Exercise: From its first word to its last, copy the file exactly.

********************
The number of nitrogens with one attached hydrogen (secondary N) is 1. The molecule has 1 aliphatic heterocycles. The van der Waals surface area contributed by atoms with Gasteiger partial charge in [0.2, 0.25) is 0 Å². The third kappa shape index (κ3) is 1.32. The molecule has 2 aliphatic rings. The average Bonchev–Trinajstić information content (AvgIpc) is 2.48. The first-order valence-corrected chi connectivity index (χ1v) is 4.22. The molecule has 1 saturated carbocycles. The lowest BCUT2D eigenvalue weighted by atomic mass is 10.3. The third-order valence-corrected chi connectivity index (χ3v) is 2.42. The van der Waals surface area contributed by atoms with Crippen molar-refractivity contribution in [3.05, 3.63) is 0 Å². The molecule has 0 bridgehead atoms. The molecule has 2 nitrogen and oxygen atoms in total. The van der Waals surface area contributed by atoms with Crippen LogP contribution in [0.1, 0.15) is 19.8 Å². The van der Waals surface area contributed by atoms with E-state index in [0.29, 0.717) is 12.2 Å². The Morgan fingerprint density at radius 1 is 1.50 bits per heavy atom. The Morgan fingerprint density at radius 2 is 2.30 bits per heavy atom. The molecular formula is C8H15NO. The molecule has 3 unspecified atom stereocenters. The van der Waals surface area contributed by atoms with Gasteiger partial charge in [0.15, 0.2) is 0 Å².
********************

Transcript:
The number of nitrogens with one attached hydrogen (secondary N) is 1. The molecule has 1 aliphatic heterocycles. The van der Waals surface area contributed by atoms with Gasteiger partial charge in [0.2, 0.25) is 0 Å². The third kappa shape index (κ3) is 1.32. The molecule has 2 aliphatic rings. The average Bonchev–Trinajstić information content (AvgIpc) is 2.48. The first-order valence-corrected chi connectivity index (χ1v) is 4.22. The molecule has 1 saturated carbocycles. The lowest BCUT2D eigenvalue weighted by atomic mass is 10.3. The third-order valence-corrected chi connectivity index (χ3v) is 2.42. The van der Waals surface area contributed by atoms with Crippen molar-refractivity contribution in [3.05, 3.63) is 0 Å². The molecule has 0 bridgehead atoms. The molecule has 2 nitrogen and oxygen atoms in total. The van der Waals surface area contributed by atoms with Crippen LogP contribution in [0.1, 0.15) is 19.8 Å². The van der Waals surface area contributed by atoms with E-state index in [0.29, 0.717) is 12.2 Å². The Morgan fingerprint density at radius 1 is 1.50 bits per heavy atom. The Morgan fingerprint density at radius 2 is 2.30 bits per heavy atom. The molecular formula is C8H15NO. The molecule has 3 unspecified atom stereocenters. The van der Waals surface area contributed by atoms with Gasteiger partial charge in [0.15, 0.2) is 0 Å².